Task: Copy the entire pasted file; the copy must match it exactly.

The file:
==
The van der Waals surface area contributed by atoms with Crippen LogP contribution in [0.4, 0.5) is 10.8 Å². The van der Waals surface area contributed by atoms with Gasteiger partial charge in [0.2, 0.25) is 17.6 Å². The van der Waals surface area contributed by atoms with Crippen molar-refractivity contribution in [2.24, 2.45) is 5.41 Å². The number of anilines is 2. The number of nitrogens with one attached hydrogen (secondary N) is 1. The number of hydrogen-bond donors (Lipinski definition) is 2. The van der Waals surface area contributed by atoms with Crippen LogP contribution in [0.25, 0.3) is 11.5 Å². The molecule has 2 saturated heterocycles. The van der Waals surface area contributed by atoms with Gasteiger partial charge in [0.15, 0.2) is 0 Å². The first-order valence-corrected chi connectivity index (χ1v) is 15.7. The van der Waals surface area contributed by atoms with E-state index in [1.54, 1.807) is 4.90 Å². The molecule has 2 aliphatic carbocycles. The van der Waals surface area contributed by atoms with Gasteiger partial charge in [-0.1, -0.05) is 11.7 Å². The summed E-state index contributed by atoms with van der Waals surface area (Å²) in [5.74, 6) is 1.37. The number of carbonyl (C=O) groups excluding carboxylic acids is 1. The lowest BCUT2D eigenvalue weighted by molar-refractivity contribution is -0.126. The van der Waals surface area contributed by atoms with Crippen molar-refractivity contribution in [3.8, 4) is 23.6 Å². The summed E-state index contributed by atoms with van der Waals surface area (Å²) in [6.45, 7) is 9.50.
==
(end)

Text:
The van der Waals surface area contributed by atoms with Crippen LogP contribution in [0.4, 0.5) is 10.8 Å². The van der Waals surface area contributed by atoms with Gasteiger partial charge in [0.2, 0.25) is 17.6 Å². The van der Waals surface area contributed by atoms with Crippen molar-refractivity contribution in [2.24, 2.45) is 5.41 Å². The number of anilines is 2. The number of nitrogens with one attached hydrogen (secondary N) is 1. The number of hydrogen-bond donors (Lipinski definition) is 2. The van der Waals surface area contributed by atoms with Crippen LogP contribution in [0.25, 0.3) is 11.5 Å². The molecule has 2 saturated heterocycles. The van der Waals surface area contributed by atoms with Gasteiger partial charge in [0.15, 0.2) is 0 Å². The first-order valence-corrected chi connectivity index (χ1v) is 15.7. The van der Waals surface area contributed by atoms with E-state index in [1.54, 1.807) is 4.90 Å². The molecule has 2 aliphatic carbocycles. The van der Waals surface area contributed by atoms with Gasteiger partial charge in [-0.1, -0.05) is 11.7 Å². The summed E-state index contributed by atoms with van der Waals surface area (Å²) in [5.74, 6) is 1.37. The number of carbonyl (C=O) groups excluding carboxylic acids is 1. The lowest BCUT2D eigenvalue weighted by molar-refractivity contribution is -0.126. The van der Waals surface area contributed by atoms with Crippen molar-refractivity contribution in [3.8, 4) is 23.6 Å². The summed E-state index contributed by atoms with van der Waals surface area (Å²) in [6.45, 7) is 9.50.